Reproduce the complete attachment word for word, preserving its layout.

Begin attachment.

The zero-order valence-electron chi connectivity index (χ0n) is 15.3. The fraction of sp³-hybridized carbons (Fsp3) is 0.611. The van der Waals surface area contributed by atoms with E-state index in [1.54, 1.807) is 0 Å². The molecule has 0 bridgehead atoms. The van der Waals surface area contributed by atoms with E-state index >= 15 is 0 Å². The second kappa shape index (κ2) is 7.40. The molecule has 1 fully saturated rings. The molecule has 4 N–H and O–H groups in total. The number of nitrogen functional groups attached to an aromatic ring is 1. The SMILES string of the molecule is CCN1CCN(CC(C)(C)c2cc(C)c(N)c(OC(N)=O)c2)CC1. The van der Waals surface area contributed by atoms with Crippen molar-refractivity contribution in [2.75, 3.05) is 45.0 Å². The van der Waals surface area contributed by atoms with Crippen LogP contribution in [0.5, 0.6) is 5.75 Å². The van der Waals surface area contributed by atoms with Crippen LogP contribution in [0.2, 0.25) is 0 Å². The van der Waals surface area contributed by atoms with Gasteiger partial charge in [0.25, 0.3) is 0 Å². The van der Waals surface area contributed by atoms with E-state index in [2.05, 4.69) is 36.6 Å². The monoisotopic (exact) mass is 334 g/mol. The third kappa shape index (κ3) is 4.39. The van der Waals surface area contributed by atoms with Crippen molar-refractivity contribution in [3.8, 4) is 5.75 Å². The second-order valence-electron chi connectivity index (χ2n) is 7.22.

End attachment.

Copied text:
The zero-order valence-electron chi connectivity index (χ0n) is 15.3. The fraction of sp³-hybridized carbons (Fsp3) is 0.611. The van der Waals surface area contributed by atoms with E-state index in [1.54, 1.807) is 0 Å². The molecule has 0 bridgehead atoms. The van der Waals surface area contributed by atoms with E-state index >= 15 is 0 Å². The second kappa shape index (κ2) is 7.40. The molecule has 1 fully saturated rings. The molecule has 4 N–H and O–H groups in total. The number of nitrogen functional groups attached to an aromatic ring is 1. The SMILES string of the molecule is CCN1CCN(CC(C)(C)c2cc(C)c(N)c(OC(N)=O)c2)CC1. The van der Waals surface area contributed by atoms with Crippen molar-refractivity contribution in [2.75, 3.05) is 45.0 Å². The van der Waals surface area contributed by atoms with Crippen LogP contribution in [0.5, 0.6) is 5.75 Å². The van der Waals surface area contributed by atoms with Crippen LogP contribution in [0.2, 0.25) is 0 Å². The van der Waals surface area contributed by atoms with Gasteiger partial charge in [0.25, 0.3) is 0 Å². The van der Waals surface area contributed by atoms with E-state index in [2.05, 4.69) is 36.6 Å². The monoisotopic (exact) mass is 334 g/mol. The third kappa shape index (κ3) is 4.39. The van der Waals surface area contributed by atoms with Crippen molar-refractivity contribution in [3.8, 4) is 5.75 Å². The second-order valence-electron chi connectivity index (χ2n) is 7.22.